From traditional tailoring to contemporary style, Walker Slater is renowned for tweed jackets, trousers, waistcoats, three piece suits, overcoats and knitwear in quality wool and tweed produced in the Borders, Shetland and Harris.  What could be more classic than a beautifully designed, made-to-measure three piece suit for a special occasion.

Autumn Winter collection, 2016 – Walker Slater, always in style.

The Caledonian Hotel, Princes Street, Edinburgh is celebrating its fifth birthday in September as a Waldorf Astoria. With the grand art deco hotel as a backdrop,  Walker Slater will stage a fabulous fashion show –  a sneak preview of the Autumn/Winter 2017/18 collection.

This style event will take place in the hotel’s glamorously elegant Peacock Alley on the afternoon of Friday 15th September, hosted by Scottish broadcaster and Deacon Blue drummer, Dougie Vipond.

Peacock Alley, Waldorf Astoria, Edinburgh

During the catwalk show, guests will experience a luxury Afternoon Tea inspired by the botanicals of Edinburgh Gin. Enjoy a seasonal selection of sweet and savoury treats, complemented  by a crafted gin cocktail, delicately flavoured with orange, lemon, heather, coriander, juniper, and pine.

Autumn Winter 2017 Tweed clothing collection for men and women

The new curated WS clothing range is sure to keep you warm during the Autumn and Winter months. Ladies may relish beautiful Scottish cashmere, everyday clothes from city street to country walks, and day to evening wear.

Smart, casual Winter wear

The preview will also launch ‘Messrs,’ a youthful collection with a contemporary look, fit and colour palette, from Harris Tweed suits to leather jackets.

Smart, contemporary tweed suits

“As an old Victorian railway station, The Caledonian has over 110 years of rich heritage in Edinburgh, of which we are very proud.  Walker Slater also has a strong Scottish heritage and worldwide reputation for style, offering the perfect synergy with Waldorf Astoria Edinburgh.” Dale MacPhee, General Manager, Waldorf Astoria Edinburgh, The Caledonian.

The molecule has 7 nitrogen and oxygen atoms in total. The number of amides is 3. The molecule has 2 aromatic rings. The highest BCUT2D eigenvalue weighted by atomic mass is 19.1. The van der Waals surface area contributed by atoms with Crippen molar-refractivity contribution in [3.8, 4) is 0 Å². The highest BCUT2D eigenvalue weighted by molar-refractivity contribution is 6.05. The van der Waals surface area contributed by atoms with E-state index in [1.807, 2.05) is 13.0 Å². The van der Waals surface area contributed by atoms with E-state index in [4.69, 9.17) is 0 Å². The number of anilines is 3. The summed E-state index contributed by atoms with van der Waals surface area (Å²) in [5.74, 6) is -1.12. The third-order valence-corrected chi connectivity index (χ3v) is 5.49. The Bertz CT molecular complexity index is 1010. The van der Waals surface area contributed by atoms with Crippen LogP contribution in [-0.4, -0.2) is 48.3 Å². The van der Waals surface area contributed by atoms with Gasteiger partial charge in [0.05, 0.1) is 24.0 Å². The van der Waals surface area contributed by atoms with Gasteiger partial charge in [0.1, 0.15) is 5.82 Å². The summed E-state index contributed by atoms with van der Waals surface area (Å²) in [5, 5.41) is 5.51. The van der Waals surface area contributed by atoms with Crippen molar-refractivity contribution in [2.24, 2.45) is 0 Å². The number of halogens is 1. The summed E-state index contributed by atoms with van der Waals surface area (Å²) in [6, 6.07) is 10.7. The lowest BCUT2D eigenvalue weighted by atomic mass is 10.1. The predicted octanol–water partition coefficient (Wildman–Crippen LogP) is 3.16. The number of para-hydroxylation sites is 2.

The much beloved “Caley” hotel today as part of the Waldorf Astoria portfolio, represents the epitome of international luxury travel, and this classic Scottish fashion brand, creates the ideal partnership.

Walker Slater boutiques also presents a range of fabulous, must-have accessories for women and men including bags, gloves, scarves, shoes, tweed-wrapped hip flasks and gifts, perfect for the winter season and Christmas.

Tweed bag – from city to country sports

“They have an attention to detail befitting a Parisian couturier and the flair of a Tokyo street-wear brand.” 

 Tickets for the Waldorf Astoria & Walker Slater fashion show with Afternoon Tea, are priced at £45 per person.

Be the first to join the A –List FROW *  by reserving your place soon!  (* Front Row @ fashion show)

Book tickets at Eventbrite at:

Throughout the month of September, an inspiring diary of events will celebrate the 5th birthday of The Caledonian as a Waldorf Astoria. Highlights include a luxurious stay in the Caley Suite, an Oyster & Champagne Masterclass at Galvin Brasserie de Luxe and classic Cocktails in the Caley Bar.

For more information:

Oysters and champagne at Galvin Brasserie de Luxe




Celebrate “National Afternoon Tea Week” at Cucina, G&V Hotel, Edinburgh

It’s the time for cucumber sandwiches and chocolate tarts galore between 14 to 20 August, National Afternoon Tea Week, so time to celebrate and indulge in this traditional social ritual.

The British custom of Afternoon Tea was invented by Anna, the seventh Duchess of Bedford around the 1840s.  With a long wait until dinner, every day around 4pm,  she felt ” that sinking feeling” and requested a pot a tea and light snack during the afternoon. She then began inviting a few friends to join her sociable soiree. This innovative idea soon spread, with ladies hosting afternoon tea parties where guests enjoyed a perfectly poured cup of tea, slices of cake and lively gossip and conversation.

As popular today as ever, traditional Afternoon Tea continues at many luxury hotels around the UK: In Edinburgh, it is served in elegant style at The Sheraton, The Balmoral and in the Peacock Alley @ Waldorf Astoria, Edinburgh.

Warmly recommended is the colourfully-designed Cucina at the G&V Hotel, George IV Bridge,  to sample a mini feast of tiny savoury sandwiches, scones, clotted cream & jam and patisserie, served with speciality leaf teas. And do indulge yourself with an ice-chilled, beautifully crafted Cocktail or a delicious sparkling Prosecco.

What a delightful, leisurely way to spend the afternoon, far from the madding crowd and cultural buzz of the Festivals this August.  On sunny days, there’s an outdoor terrace outside Cucina, for a special summertime treat.

And, of course, you can always book a table here anytime .. . not just through this National Afternoon Tea Week!

Cucina @ G&V Hotel, 1 George IV Bridge, Edinburgh EH1 1AD

T: +44 (0)131 240 1666